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Hoffmann, R. A wiki for the life sciences where authorship matters. Nature Genetics (2008)

Screening for amblyogenic factors using a volunteer lay network and the MTI photoscreener. Initial results from 15,000 preschool children in a statewide effort.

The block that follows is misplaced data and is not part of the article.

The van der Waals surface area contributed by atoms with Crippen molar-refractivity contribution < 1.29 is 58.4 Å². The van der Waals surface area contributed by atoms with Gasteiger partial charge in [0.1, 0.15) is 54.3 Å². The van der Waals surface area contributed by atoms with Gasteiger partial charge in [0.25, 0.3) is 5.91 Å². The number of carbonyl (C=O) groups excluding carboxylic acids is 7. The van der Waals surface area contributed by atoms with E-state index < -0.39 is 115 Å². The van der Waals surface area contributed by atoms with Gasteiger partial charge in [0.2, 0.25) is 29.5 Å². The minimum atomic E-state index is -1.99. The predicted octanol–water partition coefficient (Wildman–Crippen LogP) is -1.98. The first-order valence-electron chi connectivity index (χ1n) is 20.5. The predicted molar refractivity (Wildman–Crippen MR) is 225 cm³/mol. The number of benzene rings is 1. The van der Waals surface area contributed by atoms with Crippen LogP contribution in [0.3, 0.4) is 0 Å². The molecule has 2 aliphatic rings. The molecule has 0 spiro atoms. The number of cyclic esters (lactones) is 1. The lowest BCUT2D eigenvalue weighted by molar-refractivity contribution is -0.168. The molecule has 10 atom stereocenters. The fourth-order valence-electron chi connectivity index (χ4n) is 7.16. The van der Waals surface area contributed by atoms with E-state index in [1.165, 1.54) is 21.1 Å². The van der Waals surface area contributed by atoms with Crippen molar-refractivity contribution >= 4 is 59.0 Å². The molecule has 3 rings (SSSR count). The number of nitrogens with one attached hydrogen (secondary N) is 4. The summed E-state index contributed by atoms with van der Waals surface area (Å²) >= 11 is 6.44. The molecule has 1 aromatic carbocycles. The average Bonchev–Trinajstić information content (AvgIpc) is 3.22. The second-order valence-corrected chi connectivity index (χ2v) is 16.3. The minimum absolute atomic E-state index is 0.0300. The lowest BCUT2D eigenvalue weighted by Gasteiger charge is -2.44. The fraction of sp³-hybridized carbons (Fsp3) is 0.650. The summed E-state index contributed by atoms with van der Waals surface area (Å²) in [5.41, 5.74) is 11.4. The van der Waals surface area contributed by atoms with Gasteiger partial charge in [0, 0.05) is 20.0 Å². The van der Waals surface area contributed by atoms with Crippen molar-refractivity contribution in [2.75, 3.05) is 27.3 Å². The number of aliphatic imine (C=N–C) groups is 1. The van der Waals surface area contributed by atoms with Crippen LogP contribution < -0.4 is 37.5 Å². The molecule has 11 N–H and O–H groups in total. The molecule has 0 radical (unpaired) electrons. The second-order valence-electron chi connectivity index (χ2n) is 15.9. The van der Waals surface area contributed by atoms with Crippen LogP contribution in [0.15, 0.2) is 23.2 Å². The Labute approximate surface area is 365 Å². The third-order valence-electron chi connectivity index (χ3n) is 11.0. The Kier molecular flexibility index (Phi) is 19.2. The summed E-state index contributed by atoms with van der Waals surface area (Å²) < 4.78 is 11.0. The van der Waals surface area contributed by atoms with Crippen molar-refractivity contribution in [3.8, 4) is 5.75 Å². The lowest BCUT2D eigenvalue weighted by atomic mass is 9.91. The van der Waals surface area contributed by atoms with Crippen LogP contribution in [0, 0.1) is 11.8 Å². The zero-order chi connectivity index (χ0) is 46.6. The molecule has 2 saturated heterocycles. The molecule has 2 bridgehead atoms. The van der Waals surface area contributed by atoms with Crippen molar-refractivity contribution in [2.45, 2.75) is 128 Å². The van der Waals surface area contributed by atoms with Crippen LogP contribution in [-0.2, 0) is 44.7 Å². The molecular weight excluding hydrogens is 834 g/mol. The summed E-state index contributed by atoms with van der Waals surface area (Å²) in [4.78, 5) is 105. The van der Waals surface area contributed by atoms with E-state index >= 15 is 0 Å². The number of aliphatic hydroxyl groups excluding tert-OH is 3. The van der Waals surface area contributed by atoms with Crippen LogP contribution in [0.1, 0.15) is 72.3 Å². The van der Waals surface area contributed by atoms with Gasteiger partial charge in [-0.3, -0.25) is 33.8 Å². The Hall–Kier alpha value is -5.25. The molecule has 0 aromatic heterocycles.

PURPOSE: To describe the results from a statewide preschool vision screening program using the MTI PhotoScreener (Medical Technology and Innovations, Inc., Cedar Falls, IA). DESIGN: Cross-sectional study. PARTICIPANTS: A total of 15,059 children aged 6 to 47 months enrolled in childcare and preschool settings throughout the state of Tennessee. METHODS: Volunteers from local Lions Clubs took photoscreening photographs of children in a statewide effort. Photographs were interpreted at the Vanderbilt Ophthalmic Photography Reading Center using predetermined criteria. Children who failed the screening were referred to community ophthalmologists or optometrists who performed a comprehensive evaluation and forwarded the results to the authors. MAIN OUTCOME MEASURES: Referral rate, unreadable rate, and predictive value positive (PVP). RESULTS: During the 2 years of the screening program, 15,059 children were screened in 850 screenings. The screening referred 1013 children (6.7%), and 704 photographs (4.7%) were unreadable. Children who failed the screening had a significant abnormality (strabismus, anisometropia, high hypermetropia, high astigmatism, or high myopia) in 320 of the 531 cases where adequate follow-up results were reported. The PVP ranged from 84% when a diagnosis of strabismus was suggested by the photoscreen reading to 41% for astigmatism. Despite intense attention to follow-up, many children who failed the screening never received a formal eye examination. CONCLUSIONS: The MTI PhotoScreener can be used by volunteers to screen preschool children and can have a high PVP in organized settings, provided that meticulous attention is paid to photograph interpretation and quality control. The PVP of the MTI PhotoScreener depends on the diagnosis suggested when the photograph is read. Significant obstacles exist in obtaining care for those who fail screening.[1]


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